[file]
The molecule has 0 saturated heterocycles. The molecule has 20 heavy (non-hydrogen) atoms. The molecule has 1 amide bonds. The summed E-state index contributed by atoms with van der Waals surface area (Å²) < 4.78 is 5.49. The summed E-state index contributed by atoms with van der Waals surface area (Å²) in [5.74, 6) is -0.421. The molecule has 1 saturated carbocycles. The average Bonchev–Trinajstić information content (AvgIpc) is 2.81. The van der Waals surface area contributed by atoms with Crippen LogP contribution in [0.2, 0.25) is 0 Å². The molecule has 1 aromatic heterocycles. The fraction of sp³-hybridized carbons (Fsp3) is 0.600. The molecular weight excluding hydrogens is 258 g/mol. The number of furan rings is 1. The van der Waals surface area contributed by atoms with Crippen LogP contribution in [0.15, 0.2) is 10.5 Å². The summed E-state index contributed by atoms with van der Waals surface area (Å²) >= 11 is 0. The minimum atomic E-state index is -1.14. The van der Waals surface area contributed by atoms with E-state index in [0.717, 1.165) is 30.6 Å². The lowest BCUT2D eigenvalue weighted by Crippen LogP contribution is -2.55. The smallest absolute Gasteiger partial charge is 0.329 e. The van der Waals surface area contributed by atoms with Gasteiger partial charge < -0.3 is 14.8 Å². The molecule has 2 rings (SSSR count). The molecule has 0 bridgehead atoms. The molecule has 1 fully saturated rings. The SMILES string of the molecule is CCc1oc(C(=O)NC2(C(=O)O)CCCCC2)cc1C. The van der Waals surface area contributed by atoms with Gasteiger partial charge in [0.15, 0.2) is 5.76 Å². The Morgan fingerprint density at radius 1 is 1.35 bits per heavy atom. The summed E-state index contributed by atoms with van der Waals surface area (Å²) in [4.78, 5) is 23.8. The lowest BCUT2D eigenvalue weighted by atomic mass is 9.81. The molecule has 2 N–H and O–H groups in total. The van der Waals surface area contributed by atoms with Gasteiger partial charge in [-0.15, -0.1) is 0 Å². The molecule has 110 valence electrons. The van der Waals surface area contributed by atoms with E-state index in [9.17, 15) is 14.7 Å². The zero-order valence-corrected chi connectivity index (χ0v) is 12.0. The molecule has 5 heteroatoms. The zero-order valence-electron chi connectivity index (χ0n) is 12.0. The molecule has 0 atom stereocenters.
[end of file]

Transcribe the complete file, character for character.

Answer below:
The molecule has 0 saturated heterocycles. The molecule has 20 heavy (non-hydrogen) atoms. The molecule has 1 amide bonds. The summed E-state index contributed by atoms with van der Waals surface area (Å²) < 4.78 is 5.49. The summed E-state index contributed by atoms with van der Waals surface area (Å²) in [5.74, 6) is -0.421. The molecule has 1 saturated carbocycles. The average Bonchev–Trinajstić information content (AvgIpc) is 2.81. The van der Waals surface area contributed by atoms with Crippen LogP contribution in [0.2, 0.25) is 0 Å². The molecule has 1 aromatic heterocycles. The fraction of sp³-hybridized carbons (Fsp3) is 0.600. The molecular weight excluding hydrogens is 258 g/mol. The number of furan rings is 1. The van der Waals surface area contributed by atoms with Crippen LogP contribution in [0.15, 0.2) is 10.5 Å². The summed E-state index contributed by atoms with van der Waals surface area (Å²) >= 11 is 0. The minimum atomic E-state index is -1.14. The van der Waals surface area contributed by atoms with E-state index in [0.717, 1.165) is 30.6 Å². The lowest BCUT2D eigenvalue weighted by Crippen LogP contribution is -2.55. The smallest absolute Gasteiger partial charge is 0.329 e. The van der Waals surface area contributed by atoms with Gasteiger partial charge < -0.3 is 14.8 Å². The molecule has 2 rings (SSSR count). The molecule has 0 bridgehead atoms. The molecule has 1 fully saturated rings. The SMILES string of the molecule is CCc1oc(C(=O)NC2(C(=O)O)CCCCC2)cc1C. The van der Waals surface area contributed by atoms with Gasteiger partial charge in [0.15, 0.2) is 5.76 Å². The Morgan fingerprint density at radius 1 is 1.35 bits per heavy atom. The summed E-state index contributed by atoms with van der Waals surface area (Å²) in [4.78, 5) is 23.8. The lowest BCUT2D eigenvalue weighted by atomic mass is 9.81. The molecule has 2 N–H and O–H groups in total. The van der Waals surface area contributed by atoms with Gasteiger partial charge in [-0.15, -0.1) is 0 Å². The molecule has 110 valence electrons. The van der Waals surface area contributed by atoms with E-state index in [9.17, 15) is 14.7 Å². The zero-order valence-corrected chi connectivity index (χ0v) is 12.0. The molecule has 5 heteroatoms. The zero-order valence-electron chi connectivity index (χ0n) is 12.0. The molecule has 0 atom stereocenters.